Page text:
Maine Campaign Against War And Corporate Rule Nears Climax
Above Photo: By Road Travel America | CC BY 2.0
Maine legislators have a hot potato in their hands. But they don’t seem to be feeling any pain. On March 6, their Taxation Committee, controlled by the Democratic Party, voted 8-2 to send LD 1781 to the floor with an “ought-to-pass” recommendation. That bill calls for Maine to provide Bath Iron Works (BIW) with a $60 million tax credit extending over 20 years. The proposed legislation would renew a previous 20 – year, $60 million tax exemption that ended in 2017. In return for the bill’s approval, BIW promises to invest $100 million in its Bath shipyard and maintain a workforce of at least 5000 employees until 2023.
BIW is owned by General Dynamics, the nation’s fourth largest defense contractor. The company located in Bath, Maine – population 8303 – currently builds Arleigh Burke and Zumwalt class destroyers. Each one costs U.S. taxpayers $ 1.84 billion and $4 billion, respectively. As of late 2017, BIW was building four Burke-class and two Zumwalt-class destroyers.
Burke-class destroyers carry Tomahawk cruise missiles equipped with a conventional warhead or a nuclear one. “U.S. Strategic Command may seek to deploy low-yield nuclear weapons aboard Zumwalt-class warships,” according to a recent report.
Destroyers manufactured in Bath are crucial to the U.S. military build-up directed at China. According to an analyst writing in 2014, “Geopolitical developments across the Western Pacific region are generating a rise in military modernization efforts among U.S. allies and partners and other countries. [They have] stepped up cooperation, especially in the area of ship-based missile defense.”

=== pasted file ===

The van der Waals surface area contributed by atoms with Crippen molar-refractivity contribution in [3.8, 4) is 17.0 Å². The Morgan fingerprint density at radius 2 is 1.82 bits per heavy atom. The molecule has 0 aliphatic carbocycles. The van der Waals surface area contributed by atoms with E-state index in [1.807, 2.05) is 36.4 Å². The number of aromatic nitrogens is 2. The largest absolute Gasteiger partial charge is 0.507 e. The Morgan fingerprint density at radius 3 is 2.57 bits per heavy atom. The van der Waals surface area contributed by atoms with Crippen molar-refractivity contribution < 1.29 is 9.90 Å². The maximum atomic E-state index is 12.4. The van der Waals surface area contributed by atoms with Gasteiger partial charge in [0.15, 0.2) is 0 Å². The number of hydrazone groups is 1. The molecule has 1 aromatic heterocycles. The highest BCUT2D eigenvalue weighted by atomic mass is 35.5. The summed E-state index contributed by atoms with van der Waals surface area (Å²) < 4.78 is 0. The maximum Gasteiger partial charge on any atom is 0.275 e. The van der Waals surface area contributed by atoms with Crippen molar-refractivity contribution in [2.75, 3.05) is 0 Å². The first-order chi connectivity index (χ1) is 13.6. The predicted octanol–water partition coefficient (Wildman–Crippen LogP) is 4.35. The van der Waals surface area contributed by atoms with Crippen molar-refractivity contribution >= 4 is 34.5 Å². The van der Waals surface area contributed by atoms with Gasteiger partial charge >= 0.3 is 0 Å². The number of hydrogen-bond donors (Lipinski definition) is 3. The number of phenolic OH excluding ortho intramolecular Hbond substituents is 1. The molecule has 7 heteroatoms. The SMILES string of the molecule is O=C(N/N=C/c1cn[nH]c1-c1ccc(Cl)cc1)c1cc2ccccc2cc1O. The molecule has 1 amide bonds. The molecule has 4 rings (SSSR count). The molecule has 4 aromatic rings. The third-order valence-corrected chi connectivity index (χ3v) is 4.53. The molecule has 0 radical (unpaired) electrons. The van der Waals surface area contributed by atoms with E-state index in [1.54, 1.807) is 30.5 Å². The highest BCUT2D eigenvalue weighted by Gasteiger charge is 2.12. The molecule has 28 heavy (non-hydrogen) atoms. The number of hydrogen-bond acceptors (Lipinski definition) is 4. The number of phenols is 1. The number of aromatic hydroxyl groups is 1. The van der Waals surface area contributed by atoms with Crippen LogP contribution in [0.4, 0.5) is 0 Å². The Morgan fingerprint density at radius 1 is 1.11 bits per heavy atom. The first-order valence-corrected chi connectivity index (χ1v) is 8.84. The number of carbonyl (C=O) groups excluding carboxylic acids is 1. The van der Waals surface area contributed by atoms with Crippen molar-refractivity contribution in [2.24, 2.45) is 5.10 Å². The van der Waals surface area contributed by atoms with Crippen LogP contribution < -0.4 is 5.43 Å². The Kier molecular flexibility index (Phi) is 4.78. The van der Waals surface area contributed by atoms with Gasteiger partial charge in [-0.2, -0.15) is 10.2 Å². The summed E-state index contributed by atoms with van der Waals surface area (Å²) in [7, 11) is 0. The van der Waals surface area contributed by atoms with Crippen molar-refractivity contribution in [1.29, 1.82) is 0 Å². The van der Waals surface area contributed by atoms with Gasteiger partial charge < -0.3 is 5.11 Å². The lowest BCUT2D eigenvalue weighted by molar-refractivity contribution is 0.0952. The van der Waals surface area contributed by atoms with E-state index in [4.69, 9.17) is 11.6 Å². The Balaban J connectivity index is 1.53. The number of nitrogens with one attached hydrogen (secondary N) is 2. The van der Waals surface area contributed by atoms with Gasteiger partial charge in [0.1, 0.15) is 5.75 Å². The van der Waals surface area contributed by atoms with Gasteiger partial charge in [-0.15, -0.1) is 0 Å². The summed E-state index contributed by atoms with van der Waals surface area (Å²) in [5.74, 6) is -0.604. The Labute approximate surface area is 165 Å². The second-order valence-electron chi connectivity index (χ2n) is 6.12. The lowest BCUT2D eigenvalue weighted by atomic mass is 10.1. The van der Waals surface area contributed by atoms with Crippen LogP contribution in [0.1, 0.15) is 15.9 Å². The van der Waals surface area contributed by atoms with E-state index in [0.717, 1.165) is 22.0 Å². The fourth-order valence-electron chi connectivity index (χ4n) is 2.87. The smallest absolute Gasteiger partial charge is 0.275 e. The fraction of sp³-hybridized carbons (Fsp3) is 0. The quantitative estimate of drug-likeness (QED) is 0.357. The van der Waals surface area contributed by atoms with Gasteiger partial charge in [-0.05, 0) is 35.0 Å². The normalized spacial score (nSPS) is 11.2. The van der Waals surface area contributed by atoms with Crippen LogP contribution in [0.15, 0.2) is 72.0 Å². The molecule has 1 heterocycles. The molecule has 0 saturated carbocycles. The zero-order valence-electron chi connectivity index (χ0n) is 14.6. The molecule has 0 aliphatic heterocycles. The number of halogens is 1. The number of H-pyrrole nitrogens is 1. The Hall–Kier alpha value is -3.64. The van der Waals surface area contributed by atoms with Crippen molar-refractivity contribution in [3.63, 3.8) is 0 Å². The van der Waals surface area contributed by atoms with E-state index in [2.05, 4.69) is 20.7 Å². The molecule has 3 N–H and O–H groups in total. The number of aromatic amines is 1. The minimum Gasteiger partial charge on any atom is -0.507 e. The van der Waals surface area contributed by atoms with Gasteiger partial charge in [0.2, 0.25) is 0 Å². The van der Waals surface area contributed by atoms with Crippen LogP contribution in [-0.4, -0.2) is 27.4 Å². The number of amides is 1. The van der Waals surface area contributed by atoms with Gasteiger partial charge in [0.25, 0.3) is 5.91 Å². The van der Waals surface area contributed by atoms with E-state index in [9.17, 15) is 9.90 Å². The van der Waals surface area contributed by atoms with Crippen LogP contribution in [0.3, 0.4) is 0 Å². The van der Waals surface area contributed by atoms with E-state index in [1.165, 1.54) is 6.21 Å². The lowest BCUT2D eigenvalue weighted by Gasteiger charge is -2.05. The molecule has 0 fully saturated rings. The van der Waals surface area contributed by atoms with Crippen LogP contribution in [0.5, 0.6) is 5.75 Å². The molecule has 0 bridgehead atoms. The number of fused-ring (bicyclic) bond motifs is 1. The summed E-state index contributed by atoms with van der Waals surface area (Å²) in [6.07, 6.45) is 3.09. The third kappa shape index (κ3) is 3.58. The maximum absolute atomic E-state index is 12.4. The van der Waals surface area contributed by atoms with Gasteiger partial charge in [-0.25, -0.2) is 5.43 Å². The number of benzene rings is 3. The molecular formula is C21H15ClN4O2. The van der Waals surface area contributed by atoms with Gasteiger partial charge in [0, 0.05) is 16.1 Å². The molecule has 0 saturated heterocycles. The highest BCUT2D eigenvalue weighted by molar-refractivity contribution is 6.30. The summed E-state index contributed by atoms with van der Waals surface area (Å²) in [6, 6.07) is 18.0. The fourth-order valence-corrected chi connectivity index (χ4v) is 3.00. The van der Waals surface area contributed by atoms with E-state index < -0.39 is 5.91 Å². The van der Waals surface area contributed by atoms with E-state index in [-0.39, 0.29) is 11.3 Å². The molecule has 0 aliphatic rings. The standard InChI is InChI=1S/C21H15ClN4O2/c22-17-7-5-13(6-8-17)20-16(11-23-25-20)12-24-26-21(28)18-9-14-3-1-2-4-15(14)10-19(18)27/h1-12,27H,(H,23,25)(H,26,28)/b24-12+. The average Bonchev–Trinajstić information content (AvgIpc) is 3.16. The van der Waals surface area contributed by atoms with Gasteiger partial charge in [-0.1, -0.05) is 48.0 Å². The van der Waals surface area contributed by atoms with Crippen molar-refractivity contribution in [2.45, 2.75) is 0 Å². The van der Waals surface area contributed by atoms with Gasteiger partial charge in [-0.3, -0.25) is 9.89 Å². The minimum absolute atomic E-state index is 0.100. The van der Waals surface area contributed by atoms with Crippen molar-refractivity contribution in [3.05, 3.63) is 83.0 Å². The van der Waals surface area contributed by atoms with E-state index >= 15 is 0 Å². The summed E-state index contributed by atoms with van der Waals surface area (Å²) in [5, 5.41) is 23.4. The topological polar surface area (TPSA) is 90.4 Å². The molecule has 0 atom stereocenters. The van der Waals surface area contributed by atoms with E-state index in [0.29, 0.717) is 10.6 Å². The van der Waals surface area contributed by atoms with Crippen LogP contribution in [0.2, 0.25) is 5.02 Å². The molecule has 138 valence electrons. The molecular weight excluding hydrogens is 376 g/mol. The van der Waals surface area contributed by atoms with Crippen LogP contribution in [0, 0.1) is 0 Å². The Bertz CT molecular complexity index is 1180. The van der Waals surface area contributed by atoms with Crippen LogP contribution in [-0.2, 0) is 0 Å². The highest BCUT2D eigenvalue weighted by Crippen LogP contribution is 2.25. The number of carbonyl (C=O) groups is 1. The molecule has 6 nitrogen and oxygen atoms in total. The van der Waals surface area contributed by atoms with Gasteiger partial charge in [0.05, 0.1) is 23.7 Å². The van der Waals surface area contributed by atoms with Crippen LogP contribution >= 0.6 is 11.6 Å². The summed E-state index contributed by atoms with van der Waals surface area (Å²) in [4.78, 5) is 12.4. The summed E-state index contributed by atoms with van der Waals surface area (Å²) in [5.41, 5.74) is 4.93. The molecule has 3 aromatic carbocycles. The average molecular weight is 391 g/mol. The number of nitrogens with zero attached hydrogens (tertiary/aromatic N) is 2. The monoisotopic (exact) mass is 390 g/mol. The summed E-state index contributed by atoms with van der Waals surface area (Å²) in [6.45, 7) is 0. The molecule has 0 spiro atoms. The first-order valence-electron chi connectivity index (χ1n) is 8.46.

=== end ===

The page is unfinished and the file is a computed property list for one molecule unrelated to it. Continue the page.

Maine Veterans for Peace, local peace groups, and individuals have long protested BIW’s mission. Bruce Gagnon, veteran peace activist and founder of the Global Network against Weapons & Nuclear Power in Space (go to: www.space4peace.org), has provided leadership. Over the course of years, activists have held vigils in front of BIW and staged demonstrations at celebrations of destroyer launchings. A judge recently acquitted Gagnon and eight other defendants who had been arrested at a launching in 2017.
BIW encapsulates issues that resonate for the activists. They condemn corporate control of U.S. society, U.S. militarization and war-making, nuclear weapons, and the U.S. military’s over-reliance on fossil fuels. They would replace weapons manufacturing with tools and infrastructure that serve people’s long-term needs. For them, military claims on public resources lead to shortchanging of social needs.
Bath’s Democratic representative Jennifer DeChant recently pushed this corps of dissenters into action, when on January 11 she introduced LD 1781. She had bipartisan support. Campaigners protesting the bill have flooded local media with letters and op-ed articles, contacted legislators, and leafleted and buttonholed legislators at the Maine statehouse.
Bruce Gagnon, leading the campaign, began a hunger strike on February 12. He lives within easy walking distance of BIW and, joined by supporters, pickets BIW on workday afternoons as shifts are changing.
In 1997 the city of Bath exempted BIW from paying $81 million in property taxes. Analyst Chris Busby explains that, along with BIW’s $60 million tax break that year, “BIW stood to receive an additional $53 million in state tax reimbursements courtesy of a program already on the books, bringing the total value of this corporate-welfare package to $194 million.”